In the fourth quarter of 2011, only four of the nine lenders in our report were originating loans. Total originations for that quarter came in at just £27.2 million. Quarterly originations for these nine lenders grew 33.79% year over year to £803.6 million in the fourth quarter of 2016. During the second quarter of 2016, originations dropped due to uncertainty related to Brexit but rebounded in the third quarter and continued to grow.

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New savings options offer tax advantaged accounts

In April 2016, the Innovative Finance Individual Savings Account (IFISA) was introduced to U.K. retail investors as an addition to the longstanding cash ISA and stocks and shares ISA options. This account allows savers to invest up to £20,000 per year into approved marketplace lending platforms and collect returns tax-free. This represents an opportunity for marketplace lending platforms to capture a portion of the ISA market. Balances in cash ISA accounts, to which IFISA accounts could represent an attractive alternative, stood at £58.79 billion as of the end of 2015.

IFISA accounts can offer higher returns than cash ISAs, albeit with additional risk and no government guarantee. Pooled investment accounts, where a set return is paid to all investors based on the performance of all loans on the platform, will likely continue to be the structure for IFISAs.

Some digital lending platforms operating pooled accounts have introduced reserve funds, which are funded by a portion of fees charged to borrowers and aim to cover any missed payments or defaults. As of the time of this report, all of the platforms in our focus list that offer reserve funds have been able to cover all missed payments or borrower defaults.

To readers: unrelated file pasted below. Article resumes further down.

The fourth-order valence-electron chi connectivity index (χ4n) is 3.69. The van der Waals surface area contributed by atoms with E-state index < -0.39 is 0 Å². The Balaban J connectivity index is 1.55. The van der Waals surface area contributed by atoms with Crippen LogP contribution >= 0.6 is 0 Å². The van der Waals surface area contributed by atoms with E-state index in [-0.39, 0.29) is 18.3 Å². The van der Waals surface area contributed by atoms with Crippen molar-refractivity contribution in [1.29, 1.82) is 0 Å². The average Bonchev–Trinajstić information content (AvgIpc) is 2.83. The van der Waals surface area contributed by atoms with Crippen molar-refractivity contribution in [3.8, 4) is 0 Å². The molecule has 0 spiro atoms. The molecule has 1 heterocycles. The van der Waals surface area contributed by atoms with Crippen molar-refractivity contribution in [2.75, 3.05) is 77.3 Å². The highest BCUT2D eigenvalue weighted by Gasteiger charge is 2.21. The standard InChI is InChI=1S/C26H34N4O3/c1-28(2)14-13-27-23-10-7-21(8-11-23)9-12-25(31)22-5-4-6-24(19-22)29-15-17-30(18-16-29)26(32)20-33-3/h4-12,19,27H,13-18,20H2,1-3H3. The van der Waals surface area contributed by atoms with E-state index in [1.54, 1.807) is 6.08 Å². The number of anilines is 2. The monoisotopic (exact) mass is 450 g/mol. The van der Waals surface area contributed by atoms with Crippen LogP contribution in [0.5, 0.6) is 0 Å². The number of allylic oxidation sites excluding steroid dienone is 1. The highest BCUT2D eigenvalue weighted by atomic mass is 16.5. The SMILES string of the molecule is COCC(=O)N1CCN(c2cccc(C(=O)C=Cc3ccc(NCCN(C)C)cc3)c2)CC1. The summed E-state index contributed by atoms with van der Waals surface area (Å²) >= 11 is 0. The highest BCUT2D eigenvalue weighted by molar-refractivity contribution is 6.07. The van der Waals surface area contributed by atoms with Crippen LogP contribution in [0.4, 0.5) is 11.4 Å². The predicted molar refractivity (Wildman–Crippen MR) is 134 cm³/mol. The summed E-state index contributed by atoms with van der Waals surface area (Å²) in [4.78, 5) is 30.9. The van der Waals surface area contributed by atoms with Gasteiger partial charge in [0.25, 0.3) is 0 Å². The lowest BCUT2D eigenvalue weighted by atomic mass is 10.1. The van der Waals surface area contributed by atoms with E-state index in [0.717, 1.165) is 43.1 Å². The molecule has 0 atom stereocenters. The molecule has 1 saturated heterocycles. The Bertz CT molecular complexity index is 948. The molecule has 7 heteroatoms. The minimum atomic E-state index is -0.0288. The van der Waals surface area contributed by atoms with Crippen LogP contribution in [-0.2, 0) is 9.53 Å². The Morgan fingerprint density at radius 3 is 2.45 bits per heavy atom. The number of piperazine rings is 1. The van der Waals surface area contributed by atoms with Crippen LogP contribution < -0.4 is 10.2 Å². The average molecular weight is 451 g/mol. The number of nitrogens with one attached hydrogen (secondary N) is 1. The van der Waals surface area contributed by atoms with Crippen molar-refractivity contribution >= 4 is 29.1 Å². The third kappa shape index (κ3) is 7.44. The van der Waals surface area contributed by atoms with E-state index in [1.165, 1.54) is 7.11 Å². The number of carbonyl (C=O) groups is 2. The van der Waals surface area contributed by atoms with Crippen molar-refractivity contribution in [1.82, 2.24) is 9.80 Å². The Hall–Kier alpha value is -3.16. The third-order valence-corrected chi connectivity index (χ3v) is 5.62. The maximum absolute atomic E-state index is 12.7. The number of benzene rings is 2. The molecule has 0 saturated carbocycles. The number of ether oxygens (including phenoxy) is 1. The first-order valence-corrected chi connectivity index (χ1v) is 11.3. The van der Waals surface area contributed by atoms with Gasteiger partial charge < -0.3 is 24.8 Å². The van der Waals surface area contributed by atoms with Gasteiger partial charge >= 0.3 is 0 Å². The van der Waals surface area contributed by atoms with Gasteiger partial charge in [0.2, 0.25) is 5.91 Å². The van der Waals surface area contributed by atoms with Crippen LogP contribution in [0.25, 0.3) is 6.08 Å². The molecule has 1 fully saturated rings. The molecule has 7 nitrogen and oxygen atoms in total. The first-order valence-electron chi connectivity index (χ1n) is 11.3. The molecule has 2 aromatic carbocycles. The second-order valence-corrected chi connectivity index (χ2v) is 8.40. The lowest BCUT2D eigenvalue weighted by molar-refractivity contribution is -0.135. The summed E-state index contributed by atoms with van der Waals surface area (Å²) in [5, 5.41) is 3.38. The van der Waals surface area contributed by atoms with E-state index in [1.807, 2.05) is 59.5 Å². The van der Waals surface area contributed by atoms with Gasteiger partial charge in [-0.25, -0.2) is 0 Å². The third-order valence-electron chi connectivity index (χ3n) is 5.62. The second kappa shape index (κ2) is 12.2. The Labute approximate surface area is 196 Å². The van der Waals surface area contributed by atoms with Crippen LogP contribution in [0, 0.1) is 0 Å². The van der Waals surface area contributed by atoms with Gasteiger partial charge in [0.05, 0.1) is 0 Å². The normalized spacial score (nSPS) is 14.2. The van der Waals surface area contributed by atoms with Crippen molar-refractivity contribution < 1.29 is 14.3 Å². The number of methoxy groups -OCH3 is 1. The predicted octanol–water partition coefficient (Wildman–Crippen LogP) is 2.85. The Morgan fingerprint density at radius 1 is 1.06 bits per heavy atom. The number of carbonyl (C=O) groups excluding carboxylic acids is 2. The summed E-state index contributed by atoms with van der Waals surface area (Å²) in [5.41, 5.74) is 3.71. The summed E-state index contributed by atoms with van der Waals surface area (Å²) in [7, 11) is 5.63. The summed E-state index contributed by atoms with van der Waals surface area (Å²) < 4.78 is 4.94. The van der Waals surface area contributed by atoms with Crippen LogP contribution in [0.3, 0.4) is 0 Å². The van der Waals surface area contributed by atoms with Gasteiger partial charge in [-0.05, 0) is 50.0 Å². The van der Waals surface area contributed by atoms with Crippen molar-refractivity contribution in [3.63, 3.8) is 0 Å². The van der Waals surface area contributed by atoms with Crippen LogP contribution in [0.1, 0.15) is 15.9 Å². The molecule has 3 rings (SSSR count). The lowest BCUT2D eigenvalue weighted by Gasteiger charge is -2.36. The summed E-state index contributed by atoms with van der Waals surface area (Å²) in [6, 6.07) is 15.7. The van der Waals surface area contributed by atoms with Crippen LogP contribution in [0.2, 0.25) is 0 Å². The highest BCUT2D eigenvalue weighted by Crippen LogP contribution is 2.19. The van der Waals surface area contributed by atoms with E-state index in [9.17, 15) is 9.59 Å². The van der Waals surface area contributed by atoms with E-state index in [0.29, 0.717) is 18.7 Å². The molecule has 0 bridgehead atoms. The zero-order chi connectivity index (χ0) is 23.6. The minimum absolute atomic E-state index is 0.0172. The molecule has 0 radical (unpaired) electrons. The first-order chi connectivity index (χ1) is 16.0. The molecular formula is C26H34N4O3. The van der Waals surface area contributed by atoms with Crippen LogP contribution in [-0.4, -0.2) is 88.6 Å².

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Government support and regulation have boosted credibility

U.K. regulators and politicians have embraced digital lending as an alternative to traditional bank financing. Starting in 2012, a government program called the Business Finance Partnership started offering capital to Funding Circle Ltd. to facilitate loans to small and medium enterprises. This program was expanded and continued by the British Business Bank, and it grew to include other lenders such as RateSetter and MarketInvoice.

Additional support came from the Small Business, Enterprise and Employment Act of 2015, which required banks to refer borrowers they had turned down to a list of lending alternatives, such as digital lending platforms.

As government support grew, the digital lending industry became subject to specific regulation from the Financial Conduct Authority starting in April 2014. This set guidelines for operating what the FCA termed a loan-based crowdfunding platform. The FCA has continued to evaluate the industry to ensure responsible and prudent growth in the sector, and new regulations could be enacted later this year.